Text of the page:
BBL PARTICIPANT: Paul Rihlampfu, Verena, Mpumalanga

In a Nutshell

Through his participation in SocioTech’s Broad-Based Livelihoods (BBL) strategies to stimulate personal economic activity, Paul Rihlampfu from Verena in Thembisile Hani, Mpumalanga has added to his food gardening skills and he is passing these skills on to his grandson.

He is also saving money because he no longer buys vegetables and fruit from the shops.

He says…

Paul Rihlampfu

I was a bus driver in Mamelodi for 40 years but every spare moment I had I was in my garden. Most days, I would go to work, do the 5am to 9am rush hour then quickly come home and check on my garden. Then I would go back to work.

Being a person who loves working the land, I found the lack of space in Mamelodi very frustrating so, when I retired, I looked for somewhere with enough ground for me to fully explore my passion for farming. I found it here in Verena D.

I don’t have a family connection to this area but I have made good friends (mostly other food gardeners) and it suits me very well. There is such joy in finally being able to keep my own hours and work around the hours of plants. No one is after you. No one tells you what to do. You work in the early morning and then when the sun gets too hot you stop until it cools down.

I learnt so much by doing the BBL MyFood training. I had been gardening all my life but there are always new things to learn. I didn’t know about deep trenching with the papers and egg boxes and bones and so on to get that rich soil. That was new to me and has made such a difference to the way I work.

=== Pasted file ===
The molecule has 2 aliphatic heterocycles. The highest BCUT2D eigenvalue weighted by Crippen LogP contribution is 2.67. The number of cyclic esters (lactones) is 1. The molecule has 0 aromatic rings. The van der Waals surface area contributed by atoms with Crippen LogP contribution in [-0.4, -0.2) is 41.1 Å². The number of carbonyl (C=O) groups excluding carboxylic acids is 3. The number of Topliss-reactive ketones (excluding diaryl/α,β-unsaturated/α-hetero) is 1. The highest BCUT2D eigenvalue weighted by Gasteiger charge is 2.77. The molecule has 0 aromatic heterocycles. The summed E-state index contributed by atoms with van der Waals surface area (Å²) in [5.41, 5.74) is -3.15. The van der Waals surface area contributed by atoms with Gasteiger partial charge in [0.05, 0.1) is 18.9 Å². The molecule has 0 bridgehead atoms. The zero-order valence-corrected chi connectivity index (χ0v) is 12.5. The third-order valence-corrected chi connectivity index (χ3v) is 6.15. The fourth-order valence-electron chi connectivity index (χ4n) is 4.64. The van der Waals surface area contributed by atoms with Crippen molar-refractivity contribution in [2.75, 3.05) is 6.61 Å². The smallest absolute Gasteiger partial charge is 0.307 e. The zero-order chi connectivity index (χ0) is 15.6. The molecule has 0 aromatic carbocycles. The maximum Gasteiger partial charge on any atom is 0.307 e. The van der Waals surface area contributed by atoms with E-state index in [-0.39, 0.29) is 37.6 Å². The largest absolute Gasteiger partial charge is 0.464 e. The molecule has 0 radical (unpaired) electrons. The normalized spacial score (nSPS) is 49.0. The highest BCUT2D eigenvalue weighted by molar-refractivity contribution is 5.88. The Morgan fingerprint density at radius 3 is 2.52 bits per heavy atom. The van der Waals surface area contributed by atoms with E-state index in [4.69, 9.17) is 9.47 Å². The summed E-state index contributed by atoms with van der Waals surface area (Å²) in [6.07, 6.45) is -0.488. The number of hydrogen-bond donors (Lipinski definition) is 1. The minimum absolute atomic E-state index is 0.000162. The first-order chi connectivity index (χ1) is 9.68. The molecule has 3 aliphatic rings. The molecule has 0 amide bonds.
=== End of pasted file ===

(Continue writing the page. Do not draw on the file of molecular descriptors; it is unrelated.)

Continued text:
Learning those new techniques made me happy but, in a way, it was sad too because I realized how long I had been doing things in ways that could have been better. I realized that there is still so much to learn and that it is never too late to improve. If I had had these techniques years ago, I think I would have been a commercial farmer by now.

There is no sense in lamenting what is in the past. Now that I know these ways of working I intend to use them to the fullest. My vegetable garden is coming along very nicely. It is still early days, so, I mainly grow for me and my family but when people in the community walk past and see the vegetables in my garden they often ask if they can buy and I do sell. I tend to say: “Give me five Rand” and then I take that money and buy seeds or seedlings.

" is never to late to improve."


Because I am obsessed with seeds and growing my garden I don’t want to waste money on any unnecessary things. When I go into Checkers and I see that they are selling three tomatoes for R18 it makes me so sad for all those people who don’t have money and don’t have gardens. Why pay R18 when you can grow much better tasting tomatoes for much less money? Do they know how many seeds I can buy for R18? Food gardening is about health and cooking and nice recipes but it is also a good way to save.

Thanks to Pastor Damba and Mama Di from SocioTech, more and more people in this community understand this way of thinking.

My five-year old grandson comes to visit me here in the school holidays. We work the soil together. He is like my little shadow. What I do, he does. If I take the rake, he will want to use it too. When his mother telephones to check on him he tells her that he can’t talk because he is too busy planting vegetables! And then, at night, we sit together quietly and talk about our day and all the vegetables we will plant in our future…

Paul Rihlampfu
Paul Rihlampfu